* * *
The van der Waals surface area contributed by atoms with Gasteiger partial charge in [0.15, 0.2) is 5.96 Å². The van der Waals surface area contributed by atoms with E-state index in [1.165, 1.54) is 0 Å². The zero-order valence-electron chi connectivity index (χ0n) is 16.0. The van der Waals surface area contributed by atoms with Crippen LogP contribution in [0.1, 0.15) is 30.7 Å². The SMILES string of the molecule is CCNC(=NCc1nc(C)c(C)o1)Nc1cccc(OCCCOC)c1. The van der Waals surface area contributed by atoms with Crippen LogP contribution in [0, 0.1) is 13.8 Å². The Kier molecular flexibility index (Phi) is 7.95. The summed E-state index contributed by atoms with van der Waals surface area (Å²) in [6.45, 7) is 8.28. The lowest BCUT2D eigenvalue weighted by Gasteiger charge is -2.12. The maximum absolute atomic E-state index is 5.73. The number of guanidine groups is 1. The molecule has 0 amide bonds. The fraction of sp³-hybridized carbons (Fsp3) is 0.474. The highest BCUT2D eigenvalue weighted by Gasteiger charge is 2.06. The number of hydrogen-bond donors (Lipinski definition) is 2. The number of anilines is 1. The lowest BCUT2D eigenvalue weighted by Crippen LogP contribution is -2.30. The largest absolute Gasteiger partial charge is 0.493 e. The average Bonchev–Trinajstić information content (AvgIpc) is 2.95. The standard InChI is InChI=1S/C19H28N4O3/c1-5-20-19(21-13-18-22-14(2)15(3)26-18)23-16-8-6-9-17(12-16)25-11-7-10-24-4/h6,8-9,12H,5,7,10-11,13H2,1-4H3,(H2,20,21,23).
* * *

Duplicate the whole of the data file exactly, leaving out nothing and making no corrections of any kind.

The van der Waals surface area contributed by atoms with Gasteiger partial charge in [0.15, 0.2) is 5.96 Å². The van der Waals surface area contributed by atoms with E-state index in [1.165, 1.54) is 0 Å². The zero-order valence-electron chi connectivity index (χ0n) is 16.0. The van der Waals surface area contributed by atoms with Crippen LogP contribution in [0.1, 0.15) is 30.7 Å². The SMILES string of the molecule is CCNC(=NCc1nc(C)c(C)o1)Nc1cccc(OCCCOC)c1. The van der Waals surface area contributed by atoms with Crippen LogP contribution in [0, 0.1) is 13.8 Å². The Kier molecular flexibility index (Phi) is 7.95. The summed E-state index contributed by atoms with van der Waals surface area (Å²) in [6.45, 7) is 8.28. The lowest BCUT2D eigenvalue weighted by Gasteiger charge is -2.12. The maximum absolute atomic E-state index is 5.73. The number of guanidine groups is 1. The molecule has 0 amide bonds. The fraction of sp³-hybridized carbons (Fsp3) is 0.474. The highest BCUT2D eigenvalue weighted by Gasteiger charge is 2.06. The number of hydrogen-bond donors (Lipinski definition) is 2. The number of anilines is 1. The lowest BCUT2D eigenvalue weighted by Crippen LogP contribution is -2.30. The largest absolute Gasteiger partial charge is 0.493 e. The average Bonchev–Trinajstić information content (AvgIpc) is 2.95. The standard InChI is InChI=1S/C19H28N4O3/c1-5-20-19(21-13-18-22-14(2)15(3)26-18)23-16-8-6-9-17(12-16)25-11-7-10-24-4/h6,8-9,12H,5,7,10-11,13H2,1-4H3,(H2,20,21,23).